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fruit fly resistant fruit trees

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Diana Lakiss starts with ...
I have HUGE problem with fruit fly but would like to grow some interesting fruit trees. Any suggestions on what I could grow in a fairly small garden that is fruit fly resistant.
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Diana Lakiss
Australia
13th January 2009 10:40am
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John says...
Qld or mediterranean fruit fly?
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John20
Perth
13th January 2009 12:00pm
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Diana Lakiss says...
Sorry John have been away. I really don't know what sort of fruit fly does it make a difference?
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Diana Lakiss
Australia
26th January 2009 7:14pm
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RolFlor a says...
Casimiroa seems to have a low fruit fly problem.
Greenharvest.com.au had a list of 18 tree species in their past catalogue early last year,including the Avocado,Custard Apple and Mulberry.
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health101orgarticles1
Ovahere
27th January 2009 5:58pm
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HappyEarth says...
Hi Dianna,

Not sure where you live but for a small garden you could possibly grow:

Avocado: wurtz
Bananas
Blueberries
Citrus except Meyer lemon
Custard Apple, cherimoya
Grapes,
Grumichama
Jaboticaba
Kiwifruit
Longan
Lychee
Macadamia - dwarf
Mulberry, sometimes affected
Nashi Pears, sometimes affected
Passionfruit
Pawpaw
Persimmon, early varieties like Fuyu are susceptible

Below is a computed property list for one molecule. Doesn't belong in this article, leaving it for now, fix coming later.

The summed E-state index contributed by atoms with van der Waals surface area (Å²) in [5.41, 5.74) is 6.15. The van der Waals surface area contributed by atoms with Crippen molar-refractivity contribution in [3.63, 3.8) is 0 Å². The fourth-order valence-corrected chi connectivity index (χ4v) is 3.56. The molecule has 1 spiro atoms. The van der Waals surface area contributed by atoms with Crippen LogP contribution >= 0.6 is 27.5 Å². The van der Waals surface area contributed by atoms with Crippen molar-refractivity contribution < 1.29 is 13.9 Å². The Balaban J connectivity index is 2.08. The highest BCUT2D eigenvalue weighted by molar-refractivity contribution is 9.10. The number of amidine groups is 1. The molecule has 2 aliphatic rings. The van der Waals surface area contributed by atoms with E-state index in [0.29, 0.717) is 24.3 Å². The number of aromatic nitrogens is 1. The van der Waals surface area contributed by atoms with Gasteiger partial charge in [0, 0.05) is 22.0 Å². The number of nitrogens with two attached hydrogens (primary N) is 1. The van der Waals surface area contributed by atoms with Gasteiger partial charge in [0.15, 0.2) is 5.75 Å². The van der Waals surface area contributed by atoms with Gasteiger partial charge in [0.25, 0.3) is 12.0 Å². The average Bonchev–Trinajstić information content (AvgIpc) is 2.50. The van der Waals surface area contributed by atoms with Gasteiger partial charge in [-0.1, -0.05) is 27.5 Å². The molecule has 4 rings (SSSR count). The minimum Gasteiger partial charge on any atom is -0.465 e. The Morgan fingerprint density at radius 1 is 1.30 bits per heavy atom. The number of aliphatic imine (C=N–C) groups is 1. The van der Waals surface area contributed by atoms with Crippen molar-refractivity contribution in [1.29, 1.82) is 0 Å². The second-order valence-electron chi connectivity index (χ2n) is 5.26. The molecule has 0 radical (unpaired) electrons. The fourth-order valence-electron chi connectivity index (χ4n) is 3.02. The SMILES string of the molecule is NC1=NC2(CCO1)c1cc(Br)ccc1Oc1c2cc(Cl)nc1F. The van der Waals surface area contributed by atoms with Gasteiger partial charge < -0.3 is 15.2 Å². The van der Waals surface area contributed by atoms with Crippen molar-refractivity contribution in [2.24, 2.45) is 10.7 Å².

Pineapples
Pomegranate
Pitomba

Im sure their are many others

Rich


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HappyEarth1
Wollongong
28th January 2009 6:17am
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Diana Lakiss says...
Thanks Rich, I am in Sydney so some of those will work I will give it a try.
Regards Diana
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Diana Lakiss
Australia
14th February 2009 7:45am
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Karan says...
You could also think of growing dwarf varieties of the susceptable trees and then bagging the fruit to avoid them getting stung. i personally haven't done this but a friend has with her peaches and it worked well. Don't you just hate fruit fly. We were in Melbourne in January picking and eating plums of a backyard tree I was so envious.
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Karan
wollongong
20th February 2009 8:41am
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Elf says...
Happy Earth - why are blueberries and grapes not affected by fruit fly? I'm interested seeing I just bought a blueberry bush and I had been thinking I'd have to net it. I was hoping to grow grapes as well. This is good news :)

I'm relatively new at this and that was a really interesting list you posted. With mulberries being sometimes affected - does it depend on seasons, the area or the variety?

I found a tomato variety in the Eden seeds catalogue that was listed as being fruit fly resistant. What would the difference be between that and other toms?

Angela
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Elf
Albury
25th October 2009 5:47pm
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HappyEarth says...
Hey Elf, not sure why blueberries and grapes are not affected - you'd think they would be. As with mulberries - this happens on occasions here in Wollongong but id say you be fairly safe in Albury. the first time i discover fruit fly in mulberries was when i was boiling the fruit for jam and the little grubs came up to the surface. Normally you cant see them!

As for tomatoes, I only grow cherry tomatoes (the ones that come up in worm castings or compost) as they seem resistant to fruit fly - so yeah its possible some tomato varieties are resistant and id say that is what they would be selling you.

Hope this helps,

Rich
www.happyearth.com.au
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HappyEarth
Wollongong
25th October 2009 5:57pm
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Julie says...
I don't get fruit fly in my citrus, unless I leave the Valencias a bit too late. But most other growers in my area get it in oranges, mandarins and grapefruit. We only get the medfly in WA.

So I wouldn't rely on citrus being fly-free.

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Roleystone WA